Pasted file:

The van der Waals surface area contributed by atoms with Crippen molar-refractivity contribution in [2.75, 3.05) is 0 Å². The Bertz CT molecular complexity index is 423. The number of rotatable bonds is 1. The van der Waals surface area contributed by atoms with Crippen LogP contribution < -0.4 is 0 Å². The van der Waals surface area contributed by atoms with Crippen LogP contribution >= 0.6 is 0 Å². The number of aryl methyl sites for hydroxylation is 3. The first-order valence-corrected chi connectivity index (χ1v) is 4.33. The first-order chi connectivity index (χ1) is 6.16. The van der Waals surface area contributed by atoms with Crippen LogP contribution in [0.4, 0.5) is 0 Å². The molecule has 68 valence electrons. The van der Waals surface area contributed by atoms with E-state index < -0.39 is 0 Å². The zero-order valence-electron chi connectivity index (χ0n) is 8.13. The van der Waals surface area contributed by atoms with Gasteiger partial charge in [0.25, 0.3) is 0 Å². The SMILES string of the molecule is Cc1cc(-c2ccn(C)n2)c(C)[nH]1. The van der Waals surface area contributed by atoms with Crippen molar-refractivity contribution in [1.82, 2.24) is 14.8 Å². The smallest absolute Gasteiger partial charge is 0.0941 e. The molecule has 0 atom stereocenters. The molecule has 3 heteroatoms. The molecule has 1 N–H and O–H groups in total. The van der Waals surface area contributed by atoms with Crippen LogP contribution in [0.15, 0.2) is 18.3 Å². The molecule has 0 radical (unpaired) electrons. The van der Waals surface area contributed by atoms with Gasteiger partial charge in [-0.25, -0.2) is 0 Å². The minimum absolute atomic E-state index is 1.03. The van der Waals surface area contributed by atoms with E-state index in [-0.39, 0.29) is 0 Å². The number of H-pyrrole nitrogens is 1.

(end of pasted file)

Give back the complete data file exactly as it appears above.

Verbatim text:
The van der Waals surface area contributed by atoms with Crippen molar-refractivity contribution in [2.75, 3.05) is 0 Å². The Bertz CT molecular complexity index is 423. The number of rotatable bonds is 1. The van der Waals surface area contributed by atoms with Crippen LogP contribution < -0.4 is 0 Å². The van der Waals surface area contributed by atoms with Crippen LogP contribution >= 0.6 is 0 Å². The number of aryl methyl sites for hydroxylation is 3. The first-order valence-corrected chi connectivity index (χ1v) is 4.33. The first-order chi connectivity index (χ1) is 6.16. The van der Waals surface area contributed by atoms with Crippen LogP contribution in [0.4, 0.5) is 0 Å². The molecule has 68 valence electrons. The van der Waals surface area contributed by atoms with E-state index < -0.39 is 0 Å². The zero-order valence-electron chi connectivity index (χ0n) is 8.13. The van der Waals surface area contributed by atoms with Gasteiger partial charge in [0.25, 0.3) is 0 Å². The SMILES string of the molecule is Cc1cc(-c2ccn(C)n2)c(C)[nH]1. The van der Waals surface area contributed by atoms with Crippen molar-refractivity contribution in [1.82, 2.24) is 14.8 Å². The smallest absolute Gasteiger partial charge is 0.0941 e. The molecule has 0 atom stereocenters. The molecule has 3 heteroatoms. The molecule has 1 N–H and O–H groups in total. The van der Waals surface area contributed by atoms with Crippen LogP contribution in [0.15, 0.2) is 18.3 Å². The molecule has 0 radical (unpaired) electrons. The van der Waals surface area contributed by atoms with Gasteiger partial charge in [-0.25, -0.2) is 0 Å². The minimum absolute atomic E-state index is 1.03. The van der Waals surface area contributed by atoms with E-state index in [-0.39, 0.29) is 0 Å². The number of H-pyrrole nitrogens is 1.